Ziggy Stardust, the Thin White Duke…over a career that’s already lasted more than four decades, David Bowie has put on and cast off personalities like suits of clothes. If not always the biggest-selling artist, he’s one of the most respected rock stars in the world. In the past he hasn’t so much been ahead of the curve in trends as the person creating them, with his biggest days in the 1970s and early 1980s.
He’s also been one of rock’s most astute businessmen, making himself many millions by clever, sometimes innovative investments and strategies. Bowie has also been canny about the amount of personal memorabilia that he’s let out onto the market – next to nothing. That means you have to search around to find things, and rarely will they have any direct association with the man himself (which are the most desirable items, of course).
There are a number of diehard Bowie fans who’ve been building up collections of memorabilia for years, happy to swap or buy – but never sell. But even they don’t have the person, precious items, a sure indication that you’re just not going to find them out there.
What to BuyThe great thing about David Bowie is that, like a visual artist, his career is defined by periods. There are the early days, from the beginnings as David Jones (his real name) up to the early 1970s, then Ziggy, Aladdin Sane, the Thin White Duke, Berlin, and so on. You can specialise in collecting artefacts from one period, or try to span the entire career.
Most people go for the time up to 1983, when Bowie was at his most famous, selling out arenas around the globe. Posters from the first half of the 1970s are likely to cost you up to £200, and they’re not too easy to find, with concert handbills and postcards a little cheaper.
One dealer has a selection of “fine art prints,” which are basically concert photos, although you should be aware that they’re more memorabilia by association than true memorabilia. Much better value are the promotional packs record companies send out to journalists and radio stations with advances of a record. Depending on the album, they can run £15-50 (the earlier the better – a dealer was offering just the photo from a 1969 pack for £50). One exception would be the press pack for the film Merry Christmas, Mr. Lawrence, which featured Bowie; if you find a copy of it, expect to pay around £100. Concert programmes are among the cheap end of memorabilia, going from around £10-30 for Bowie tours.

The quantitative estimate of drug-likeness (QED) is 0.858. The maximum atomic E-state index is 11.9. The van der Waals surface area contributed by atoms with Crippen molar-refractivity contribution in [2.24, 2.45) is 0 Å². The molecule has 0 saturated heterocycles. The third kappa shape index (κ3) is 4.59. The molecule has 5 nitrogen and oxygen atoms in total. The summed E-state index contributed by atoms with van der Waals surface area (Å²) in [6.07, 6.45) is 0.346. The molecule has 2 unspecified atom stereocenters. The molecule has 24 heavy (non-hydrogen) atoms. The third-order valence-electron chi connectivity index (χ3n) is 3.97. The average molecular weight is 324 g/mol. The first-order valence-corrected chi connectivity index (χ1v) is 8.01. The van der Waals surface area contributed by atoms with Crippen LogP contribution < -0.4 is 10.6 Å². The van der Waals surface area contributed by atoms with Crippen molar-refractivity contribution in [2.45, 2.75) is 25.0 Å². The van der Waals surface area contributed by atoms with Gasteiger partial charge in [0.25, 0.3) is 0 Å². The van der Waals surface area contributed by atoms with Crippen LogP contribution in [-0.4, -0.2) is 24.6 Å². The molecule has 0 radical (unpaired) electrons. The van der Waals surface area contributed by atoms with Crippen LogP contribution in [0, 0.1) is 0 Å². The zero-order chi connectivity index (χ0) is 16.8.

If you can find a tour itinerary, expect to pay a bit more. These are issued to musicians and crew at the beginning of a tour so they know where they’re expected to be and when. The chances are that you’ll only find these for more recent tours, at a cost of £75-100.
Gold and platinum records for Bowie are rare, and not just because his days of big-selling albums are well behind him! Depending on the record and the award, you’re looking at spending from £400-750, which is actually quite a fair price, given the small availability. However, the dealer that was selling the RIAA platinum disc for Never Let Me Down had lowered his price to £750 from £1,000, indicating that the market in Bowie memorabilia probably isn’t as strong as he’d hoped.
Where to BuyNext to nothing comes up with the big, or even the smaller, auction houses. At times he will donate items for charity auctions – a piece of his artwork, or even a pair of boots (they sold for £1,300). That said, you can sometimes find Bowie memorabilia on eBay, such as a signed, limited edition print of the Ziggy Stardust cover, whose starting bid was £750.
The best place to look for Bowie material is the dealers, and few of them carry items. If you can find good items – the gold and platinum albums or the rare posters, for instance – then there will be an appreciation in value. However, it’s unlikely that Bowie memorabilia will rocket in worth very quickly.